ax2 + bx + c = 0
a, b, c are constants (generally integers)
Synonyms: Solutions or Zeros
- Can have 0, 1, or 2 real roots
Consider the graph of quadratic equations. The quadratic equation looks like ax2 + bx + c = 0, but if we take the quadratic expression on the left and set it equal to y, we will have a function:
y = ax2 + bx + c
When we graph y vs. x, we find that we get a curve called a parabola. The specific values of a, b, and c control where the curve is relative to the origin (left, right, up, or down), and how rapidly it spreads out. Also, if a is negative then the parabola will be upside-down. What does this have to do with finding the solutions to our original quadratic equation? Well, whenever y = 0 then the equation y = ax2 + bx + c is the same as our original equation.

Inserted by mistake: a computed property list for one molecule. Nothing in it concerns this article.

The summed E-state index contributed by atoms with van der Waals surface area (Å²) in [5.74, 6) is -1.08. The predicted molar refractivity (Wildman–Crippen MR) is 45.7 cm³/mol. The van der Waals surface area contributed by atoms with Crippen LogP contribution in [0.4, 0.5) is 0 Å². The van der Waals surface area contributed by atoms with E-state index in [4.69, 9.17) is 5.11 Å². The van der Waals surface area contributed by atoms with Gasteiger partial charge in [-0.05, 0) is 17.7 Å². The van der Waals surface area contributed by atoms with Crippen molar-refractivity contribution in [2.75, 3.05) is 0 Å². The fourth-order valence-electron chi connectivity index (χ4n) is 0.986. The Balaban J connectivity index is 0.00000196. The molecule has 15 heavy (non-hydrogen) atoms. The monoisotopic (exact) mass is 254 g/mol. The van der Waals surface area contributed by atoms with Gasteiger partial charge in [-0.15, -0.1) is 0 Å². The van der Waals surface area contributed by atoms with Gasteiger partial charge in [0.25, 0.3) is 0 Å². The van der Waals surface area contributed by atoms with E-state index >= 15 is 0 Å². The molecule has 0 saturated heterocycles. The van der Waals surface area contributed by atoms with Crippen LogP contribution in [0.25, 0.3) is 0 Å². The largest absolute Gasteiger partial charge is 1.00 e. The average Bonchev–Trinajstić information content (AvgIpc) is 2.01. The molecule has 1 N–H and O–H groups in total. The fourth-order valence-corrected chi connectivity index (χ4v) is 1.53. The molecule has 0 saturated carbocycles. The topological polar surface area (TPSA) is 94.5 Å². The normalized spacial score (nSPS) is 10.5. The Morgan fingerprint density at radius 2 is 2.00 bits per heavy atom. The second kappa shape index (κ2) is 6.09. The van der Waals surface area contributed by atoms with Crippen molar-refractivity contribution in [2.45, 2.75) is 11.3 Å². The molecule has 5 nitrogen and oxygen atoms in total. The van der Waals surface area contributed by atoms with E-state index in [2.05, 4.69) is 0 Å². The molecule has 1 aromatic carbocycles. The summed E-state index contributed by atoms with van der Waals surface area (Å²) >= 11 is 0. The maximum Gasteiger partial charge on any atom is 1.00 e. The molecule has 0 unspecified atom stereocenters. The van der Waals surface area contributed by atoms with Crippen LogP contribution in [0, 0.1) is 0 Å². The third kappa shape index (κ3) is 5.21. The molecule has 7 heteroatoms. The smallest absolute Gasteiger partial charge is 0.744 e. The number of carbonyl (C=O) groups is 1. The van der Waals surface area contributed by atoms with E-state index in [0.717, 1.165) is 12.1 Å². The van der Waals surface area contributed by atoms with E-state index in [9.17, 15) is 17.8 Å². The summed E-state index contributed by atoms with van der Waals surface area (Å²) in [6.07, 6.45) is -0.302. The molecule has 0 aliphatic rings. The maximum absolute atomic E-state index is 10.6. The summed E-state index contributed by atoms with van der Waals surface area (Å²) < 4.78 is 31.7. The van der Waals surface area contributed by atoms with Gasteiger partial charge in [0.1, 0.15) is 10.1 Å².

Graphically, y is zero whenever the curve crosses the x-axis. Thus, the solutions to the original quadratic equation (ax2 + bx + c = 0) are the values of x where the function (y = ax2 + bx + c)crosses the x-axis. From the figures below, you can see that it can cross the x-axis once, twice, or not at all.
Actually, if you have a graphing calculatorthis technique can be used to find solutions to any equation, not just quadratics. All you need to do is
Your graphing calculator most likely has a function that will automatically find these intercepts and give you the x-values with great precision. Of course, no matter how many decimal places you have it is still just an approximation of the exact solution. In real life, though, a close approximation is often good enough.